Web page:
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DSM5 creates a a “wholesale imperial medicalization of normality”

 
 
Reply Fri 31 Dec, 2010 03:35 am
and “a bonanza for the pharmaceutical industry”..for which patients would pay the “high price [of] adverse effects, dollars, and stigma.”

http://www.wired.com/magazine/2010/12/ff_dsmv/all/1

Quote:
Diagnosis, he says, is “part of the magic,” part of the power to heal patients—and to convince them to endure the difficulties of treatment. The sun is up now, and Frances is working on his first Diet Coke of the day. “You know those medieval maps?” he says. “In the places where they didn’t know what was going on, they wrote ‘Dragons live here.’”

He went on: “We have a dragon’s world here. But you wouldn’t want to be without that map.”
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electronicmail
 
  1  
Reply Fri 31 Dec, 2010 03:45 am
@electronicmail,
Quote:
The fact that diseases can be invented (or, as with homosexuality, uninvented) and their criteria tweaked in response to social conditions is exactly what worries critics like Frances about some of the disorders proposed for the DSM-5—not only attenuated psychotic symptoms syndrome but also binge eating disorder, temper dysregulation disorder, and other “sub-threshold” diagnoses. To harness the power of medicine in service of kids with hallucinations, or compulsive overeaters, or 8-year-olds who throw frequent tantrums, is to command attention and resources for suffering that is undeniable. But it is also to increase psychiatry’s intrusion into everyday life, even as it gives us tidy names for our eternally messy problems.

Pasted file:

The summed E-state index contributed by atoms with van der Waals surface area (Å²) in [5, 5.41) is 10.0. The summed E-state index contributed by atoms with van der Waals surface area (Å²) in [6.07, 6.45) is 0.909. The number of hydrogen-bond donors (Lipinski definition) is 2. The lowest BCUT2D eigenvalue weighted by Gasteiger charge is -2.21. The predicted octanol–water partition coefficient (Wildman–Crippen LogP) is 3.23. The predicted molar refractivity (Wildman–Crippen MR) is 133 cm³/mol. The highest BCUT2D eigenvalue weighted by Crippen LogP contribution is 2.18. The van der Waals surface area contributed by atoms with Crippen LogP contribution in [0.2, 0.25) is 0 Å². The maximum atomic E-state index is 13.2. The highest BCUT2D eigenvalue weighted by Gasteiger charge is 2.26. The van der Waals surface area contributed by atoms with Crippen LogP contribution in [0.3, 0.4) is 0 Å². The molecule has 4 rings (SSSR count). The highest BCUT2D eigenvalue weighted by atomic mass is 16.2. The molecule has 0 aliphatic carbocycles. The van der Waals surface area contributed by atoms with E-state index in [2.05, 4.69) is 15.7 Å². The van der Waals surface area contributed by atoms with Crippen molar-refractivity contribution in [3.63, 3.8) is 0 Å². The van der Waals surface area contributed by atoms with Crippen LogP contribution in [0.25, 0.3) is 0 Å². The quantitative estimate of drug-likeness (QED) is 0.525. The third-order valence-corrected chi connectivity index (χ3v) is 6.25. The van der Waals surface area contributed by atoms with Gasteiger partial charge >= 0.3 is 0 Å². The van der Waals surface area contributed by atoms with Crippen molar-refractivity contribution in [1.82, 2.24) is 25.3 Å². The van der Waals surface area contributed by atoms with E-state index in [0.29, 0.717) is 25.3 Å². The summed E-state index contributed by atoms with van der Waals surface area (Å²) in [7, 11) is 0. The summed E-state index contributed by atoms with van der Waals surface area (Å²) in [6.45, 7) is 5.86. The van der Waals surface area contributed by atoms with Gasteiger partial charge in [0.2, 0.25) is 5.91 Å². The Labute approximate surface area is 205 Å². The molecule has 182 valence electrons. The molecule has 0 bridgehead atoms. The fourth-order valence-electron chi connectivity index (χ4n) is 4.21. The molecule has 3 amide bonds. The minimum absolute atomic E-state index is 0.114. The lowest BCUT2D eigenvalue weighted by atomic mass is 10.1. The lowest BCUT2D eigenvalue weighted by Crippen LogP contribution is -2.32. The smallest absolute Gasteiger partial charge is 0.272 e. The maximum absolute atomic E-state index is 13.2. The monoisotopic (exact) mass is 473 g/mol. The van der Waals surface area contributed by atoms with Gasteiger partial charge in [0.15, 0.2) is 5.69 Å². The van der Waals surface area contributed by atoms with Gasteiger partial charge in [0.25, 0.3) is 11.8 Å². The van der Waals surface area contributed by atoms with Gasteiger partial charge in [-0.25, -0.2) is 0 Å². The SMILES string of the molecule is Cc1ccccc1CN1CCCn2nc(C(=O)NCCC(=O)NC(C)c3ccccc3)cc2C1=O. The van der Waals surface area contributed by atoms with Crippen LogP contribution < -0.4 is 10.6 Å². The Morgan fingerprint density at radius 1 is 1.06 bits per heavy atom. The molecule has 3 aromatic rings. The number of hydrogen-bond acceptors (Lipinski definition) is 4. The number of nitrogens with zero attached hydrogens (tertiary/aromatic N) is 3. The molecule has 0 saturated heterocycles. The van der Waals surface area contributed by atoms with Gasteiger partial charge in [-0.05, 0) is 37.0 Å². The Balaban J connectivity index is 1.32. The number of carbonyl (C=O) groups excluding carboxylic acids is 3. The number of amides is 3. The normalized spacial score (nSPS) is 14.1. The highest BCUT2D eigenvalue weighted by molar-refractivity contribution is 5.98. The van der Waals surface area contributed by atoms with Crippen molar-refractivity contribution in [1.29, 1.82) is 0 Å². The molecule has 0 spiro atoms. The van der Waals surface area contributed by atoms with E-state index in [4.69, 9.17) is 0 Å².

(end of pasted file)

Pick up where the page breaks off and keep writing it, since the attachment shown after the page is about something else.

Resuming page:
I recently asked a former president of the APA how he used the DSM in his daily work. He told me his secretary had just asked him for a diagnosis on a patient he’d been seeing for a couple of months so that she could bill the insurance company. “I hadn’t really formulated it,” he told me. He consulted the DSM-IV and concluded that the patient had obsessive-compulsive disorder.

“Did it change the way you treated her?” I asked, noting that he’d worked with her for quite a while without naming what she had.

“No.”

“So what would you say was the value of the diagnosis?”

“I got paid.”
boomerang
 
  2  
Reply Fri 31 Dec, 2010 08:14 am
@electronicmail,
It sounds to me that this is more of an insurance problem than a medical problem. Insurance isn't likely to pay for treatment if there isn't a diagnosis.

Unfortunately, most people want a quick fix. The insurance certainly want a quick fix. The schools funnel kids to the doctor's offices for quick fixes for things that most likely aren't broken in the first place. I've personally dealt with tons of bullshit on this where it comes to my son.